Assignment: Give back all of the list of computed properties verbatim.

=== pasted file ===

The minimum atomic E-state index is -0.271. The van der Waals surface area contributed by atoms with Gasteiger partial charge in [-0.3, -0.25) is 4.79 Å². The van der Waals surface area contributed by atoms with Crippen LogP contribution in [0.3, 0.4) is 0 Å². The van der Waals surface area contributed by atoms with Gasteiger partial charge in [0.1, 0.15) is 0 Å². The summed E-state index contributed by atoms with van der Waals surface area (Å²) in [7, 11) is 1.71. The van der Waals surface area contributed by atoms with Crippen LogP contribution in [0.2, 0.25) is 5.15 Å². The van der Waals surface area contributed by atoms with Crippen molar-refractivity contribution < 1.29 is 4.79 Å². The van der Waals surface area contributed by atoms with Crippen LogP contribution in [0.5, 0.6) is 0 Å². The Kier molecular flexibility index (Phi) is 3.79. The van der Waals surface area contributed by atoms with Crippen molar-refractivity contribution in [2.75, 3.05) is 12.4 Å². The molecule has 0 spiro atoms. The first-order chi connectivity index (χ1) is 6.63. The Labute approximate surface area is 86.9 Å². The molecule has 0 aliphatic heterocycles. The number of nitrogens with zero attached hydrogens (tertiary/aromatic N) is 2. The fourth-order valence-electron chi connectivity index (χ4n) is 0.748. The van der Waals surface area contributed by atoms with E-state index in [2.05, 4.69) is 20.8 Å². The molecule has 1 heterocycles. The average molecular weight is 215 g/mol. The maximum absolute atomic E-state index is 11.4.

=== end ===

The minimum atomic E-state index is -0.271. The van der Waals surface area contributed by atoms with Gasteiger partial charge in [-0.3, -0.25) is 4.79 Å². The van der Waals surface area contributed by atoms with Crippen LogP contribution in [0.3, 0.4) is 0 Å². The van der Waals surface area contributed by atoms with Gasteiger partial charge in [0.1, 0.15) is 0 Å². The summed E-state index contributed by atoms with van der Waals surface area (Å²) in [7, 11) is 1.71. The van der Waals surface area contributed by atoms with Crippen LogP contribution in [0.2, 0.25) is 5.15 Å². The van der Waals surface area contributed by atoms with Crippen molar-refractivity contribution < 1.29 is 4.79 Å². The van der Waals surface area contributed by atoms with Crippen LogP contribution in [0.5, 0.6) is 0 Å². The Kier molecular flexibility index (Phi) is 3.79. The van der Waals surface area contributed by atoms with Crippen molar-refractivity contribution in [2.75, 3.05) is 12.4 Å². The molecule has 0 spiro atoms. The first-order chi connectivity index (χ1) is 6.63. The Labute approximate surface area is 86.9 Å². The molecule has 0 aliphatic heterocycles. The number of nitrogens with zero attached hydrogens (tertiary/aromatic N) is 2. The fourth-order valence-electron chi connectivity index (χ4n) is 0.748. The van der Waals surface area contributed by atoms with E-state index in [2.05, 4.69) is 20.8 Å². The molecule has 1 heterocycles. The average molecular weight is 215 g/mol. The maximum absolute atomic E-state index is 11.4.